The streets in the heart of downtown Jamaica nowadays are quite empty, as people continue to stay at home to mitigate the spread of the coronavirus.
“It used to be a bustling transportation hub where people pick up all forms of transportation,” said Hope Knight, executive director of the Greater Jamaica Development Corporation. “There were a lot of developments in the works as well, but there’s none of that today.”
One of Queens’ three regional business districts, downtown Jamaica is home to a variety of civic and cultural institutions, while its bustling transportation hub serves as a major gateway to New York City.
It is also home to a dynamic mix of national and independent local businesses and a variety of retail and food services.
However, since the coronavirus first struck in New York City, most small businesses in the area have been impacted, according to Knight.
“Businesses are basically shut down. There are very few businesses that are open in the area that are offering pickup and delivery services,” Knight said. “We never could’ve conceived a situation like this. Some landlords are asking for rent and there have been layoffs of staff.”
For Dawn Kelly, owner of The Nourish Spot — a neighborhood juice, smoothie and salad bar — business has been “magnificent.” The store has remained open offering curbside pickup service and customers can receive their packages via DoorDash, GrubHub, Postmates or Seamless.
“In the bible, there’s a scripture that says God establishes you for such a time as this. Well, I believe this is the time,” Kelly said. “People realize that remaining healthy and maintaining a healthy lifestyle and diet inoculates your body from disease, and so, people are really trying their best to eat healthier.”
Kelly opened The Nourish Spot, located at 107-05 Guy R. Brewer Blvd., in March 2016 with her two children, Jade Duncan, 29, and Owen Duncan, 31.
Of their seven employees — who are high school seniors — two opted to stay home in fear of contracting the virus. Her current employees have been working at the store since the beginning of the crisis.
“They come to work and put on a mask and gloves to make food for our clients, in spite of the fact that they’re heartbroken over the fact that they won’t be able to experience their senior year,” Kelly said. “Them coming to work provides a sense of normalcy that keeps them mentally okay.”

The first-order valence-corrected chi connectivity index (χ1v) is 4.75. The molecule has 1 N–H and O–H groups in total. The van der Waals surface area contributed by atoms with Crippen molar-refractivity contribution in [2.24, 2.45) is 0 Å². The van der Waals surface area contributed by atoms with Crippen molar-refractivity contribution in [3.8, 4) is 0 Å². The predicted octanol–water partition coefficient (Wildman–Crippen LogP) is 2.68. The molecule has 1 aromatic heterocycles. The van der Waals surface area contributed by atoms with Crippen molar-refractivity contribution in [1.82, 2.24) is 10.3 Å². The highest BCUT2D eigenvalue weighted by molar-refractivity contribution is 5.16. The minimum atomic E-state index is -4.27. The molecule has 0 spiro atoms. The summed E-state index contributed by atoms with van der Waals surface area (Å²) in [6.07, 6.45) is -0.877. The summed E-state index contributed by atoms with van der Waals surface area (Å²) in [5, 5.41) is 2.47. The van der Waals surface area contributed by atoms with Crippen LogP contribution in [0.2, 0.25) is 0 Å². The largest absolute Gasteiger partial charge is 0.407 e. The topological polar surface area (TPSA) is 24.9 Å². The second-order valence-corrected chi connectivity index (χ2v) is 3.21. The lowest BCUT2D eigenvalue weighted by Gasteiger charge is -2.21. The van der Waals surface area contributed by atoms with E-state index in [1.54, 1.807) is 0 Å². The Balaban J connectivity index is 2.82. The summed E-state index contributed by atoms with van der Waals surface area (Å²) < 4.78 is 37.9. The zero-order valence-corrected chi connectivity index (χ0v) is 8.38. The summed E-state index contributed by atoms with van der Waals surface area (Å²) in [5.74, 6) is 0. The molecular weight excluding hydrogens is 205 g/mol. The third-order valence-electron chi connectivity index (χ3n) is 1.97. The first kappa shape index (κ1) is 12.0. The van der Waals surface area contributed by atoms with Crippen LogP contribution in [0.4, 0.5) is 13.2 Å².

Overall, Kelly is grateful for the support of clientele and local elected officials during this unprecedented time.
“We’ve created a rapport with our clientele, and I had regulars before the virus hit New York City,” Kelly said. Now, I have new regulars that I know will continue to count on as Nourishers,” Kelly said.
In the meanwhile, Kelly is awaiting to hear whether or not she’s been approved for a loan under the Paycheck Protection Program (PPP).
“I’d rather apply for it and have the money saved just in case I need it,” Kelly said.
According to Knight, many small business owners are interested in the PPP, a $349 billion loan designed to provide a direct incentive for small businesses to keep their workers on the payroll during the COVID-19 pandemic.
The Small Business Administration will forgive loans if all employees are kept on the payroll for eight weeks and the money is used for payroll, rent, mortgage interest, or utilities, according to the SBA website.
In early April, the first round of PPP approvals left many small businesses without funds. Now, small businesses are getting a second chance at a financial lifeline as an additional $310 billion in government loans roll out April 27.
The GJDC has been assisting small business owners by redirecting various governmental programs and organizations that provide grant funding to small businesses.
They have also been distributing information on social media, webinars and zoom meetings, while also anticipating the needs of businesses when the economy reopens, Knight said.
“For small businesses, once they’re open, we really do have to support them,” Knight said.